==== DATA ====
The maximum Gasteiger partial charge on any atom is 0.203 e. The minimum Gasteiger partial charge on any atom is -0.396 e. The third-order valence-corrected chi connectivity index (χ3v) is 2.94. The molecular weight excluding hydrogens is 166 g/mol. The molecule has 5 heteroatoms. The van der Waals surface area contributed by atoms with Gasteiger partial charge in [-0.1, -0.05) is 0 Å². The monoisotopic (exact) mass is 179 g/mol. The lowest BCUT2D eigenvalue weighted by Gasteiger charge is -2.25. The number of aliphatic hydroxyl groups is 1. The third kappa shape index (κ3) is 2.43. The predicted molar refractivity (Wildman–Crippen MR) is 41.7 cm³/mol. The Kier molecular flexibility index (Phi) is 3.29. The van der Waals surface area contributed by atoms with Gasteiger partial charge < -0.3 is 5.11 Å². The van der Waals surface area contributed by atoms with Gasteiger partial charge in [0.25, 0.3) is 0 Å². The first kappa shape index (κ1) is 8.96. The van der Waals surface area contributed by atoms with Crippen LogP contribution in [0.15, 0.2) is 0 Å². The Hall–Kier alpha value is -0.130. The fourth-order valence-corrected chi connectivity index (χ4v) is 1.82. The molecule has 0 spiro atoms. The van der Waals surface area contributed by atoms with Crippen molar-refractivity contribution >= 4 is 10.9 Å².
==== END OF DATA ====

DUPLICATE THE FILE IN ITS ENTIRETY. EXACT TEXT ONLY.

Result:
The maximum Gasteiger partial charge on any atom is 0.203 e. The minimum Gasteiger partial charge on any atom is -0.396 e. The third-order valence-corrected chi connectivity index (χ3v) is 2.94. The molecular weight excluding hydrogens is 166 g/mol. The molecule has 5 heteroatoms. The van der Waals surface area contributed by atoms with Gasteiger partial charge in [-0.1, -0.05) is 0 Å². The monoisotopic (exact) mass is 179 g/mol. The lowest BCUT2D eigenvalue weighted by Gasteiger charge is -2.25. The number of aliphatic hydroxyl groups is 1. The third kappa shape index (κ3) is 2.43. The predicted molar refractivity (Wildman–Crippen MR) is 41.7 cm³/mol. The Kier molecular flexibility index (Phi) is 3.29. The van der Waals surface area contributed by atoms with Gasteiger partial charge < -0.3 is 5.11 Å². The van der Waals surface area contributed by atoms with Gasteiger partial charge in [0.25, 0.3) is 0 Å². The first kappa shape index (κ1) is 8.96. The van der Waals surface area contributed by atoms with Crippen LogP contribution in [0.15, 0.2) is 0 Å². The Hall–Kier alpha value is -0.130. The fourth-order valence-corrected chi connectivity index (χ4v) is 1.82. The molecule has 0 spiro atoms. The van der Waals surface area contributed by atoms with Crippen molar-refractivity contribution >= 4 is 10.9 Å².